Stage Two of Divorce: Hitting the Trigger

Liza Caldwell:
Divorce Stage Two or “Hitting the Trigger”

Philosophers, scientists and theologians have long debated the psychology of how we make decisions. Is it out of basic self-preservation? Or are we tempted by the idea of the person we hope we are? Do we lean toward safety or go out on a limb hoping everything turns out for the best?

This week, I spoke with Liza Caldwell, cofounder and director of SAS For Women, graduate of Fordham University with an MA from Columbia Teachers College where she studied Gender and Leadership Development. She’s trained in transformational coaching and she’s a certified professional coach and recognized by the International Coach Federation.

Caldwell breaks down the divorce process into four stages. Last week we examined stage one—the realization that something is wrong. This week, I’d like to look at stage two: hitting the trigger.

Making a Decision

Business publications have spent reams of paper on dissecting exactly how risky someone should be with investments. A recent Fast Company article broke down the steps of making a decision. They suggesting being sure you allot time to think things through and that you approach the decision with clear terms. In this case, it would be whether or not you want to end the marriage.

The article suggests that you:

  1. Fall back on your values. Having clear priorities—family, work, religion—can make decisions clear.
  2. Talk it through. If you are a “verbal processor” you may find solutions to problems more easily when you discuss.
  3. Ask for perspective. This can be tricky when it comes to divorce, but the principle is the idea of getting an outsider’s point of view about what you’re experiencing.
  4. Test it out first. Really sit with the decision for a while. What would it look and feel like in the day-to-day?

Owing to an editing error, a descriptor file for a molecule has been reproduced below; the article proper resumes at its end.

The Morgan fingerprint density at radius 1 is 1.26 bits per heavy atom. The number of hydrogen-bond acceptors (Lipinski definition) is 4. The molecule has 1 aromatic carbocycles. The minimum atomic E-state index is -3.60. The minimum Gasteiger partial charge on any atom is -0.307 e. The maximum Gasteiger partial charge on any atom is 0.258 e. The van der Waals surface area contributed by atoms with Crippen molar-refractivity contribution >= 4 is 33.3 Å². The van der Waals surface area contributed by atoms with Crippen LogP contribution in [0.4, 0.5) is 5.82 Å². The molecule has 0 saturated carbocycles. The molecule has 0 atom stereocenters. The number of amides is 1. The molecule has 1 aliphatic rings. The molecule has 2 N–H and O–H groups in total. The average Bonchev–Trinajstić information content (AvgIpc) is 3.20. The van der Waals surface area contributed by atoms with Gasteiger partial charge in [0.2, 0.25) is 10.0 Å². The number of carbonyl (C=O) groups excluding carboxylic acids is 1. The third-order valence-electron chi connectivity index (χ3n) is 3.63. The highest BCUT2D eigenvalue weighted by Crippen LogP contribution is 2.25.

5. Listen to your hopes. In the tug-of-war between heart and brain it’s important to listen to which side you’re pulling for.

Coming to this important decision may take some time, but eventually, you do come to Caldwell’s “stage two”. Pulling the trigger.

Pulling the Trigger in Divorce

Caldwell defines this “pull the trigger” moment as looking at the possibilities. This is where, just like in a business decision, you try on some of the possible outcomes and sit with them a minute. It’s an information-gathering moment where you reach out to professionals, not just friends and family. This is the moment where you arm yourself for the next steps and ask yourself if you a really ready to walk this path.


Caldwell hits on something important in discussing this stage: relief. Finally, at this moment, you are free to talk, use the word “divorce” and open up about your dissatisfaction. It can be liberating. And, finally, there’s some forward motion. This is a huge step forward that can be scary, but also enormously satisfying.

We’ll look more in-depth at Liza Caldwell’s four stages of divorce and the path to truth and recovery, find them here:


If you’re considering divorce but would like to try an approach that might mean a brighter future, call my team to schedule a confidential consultation.

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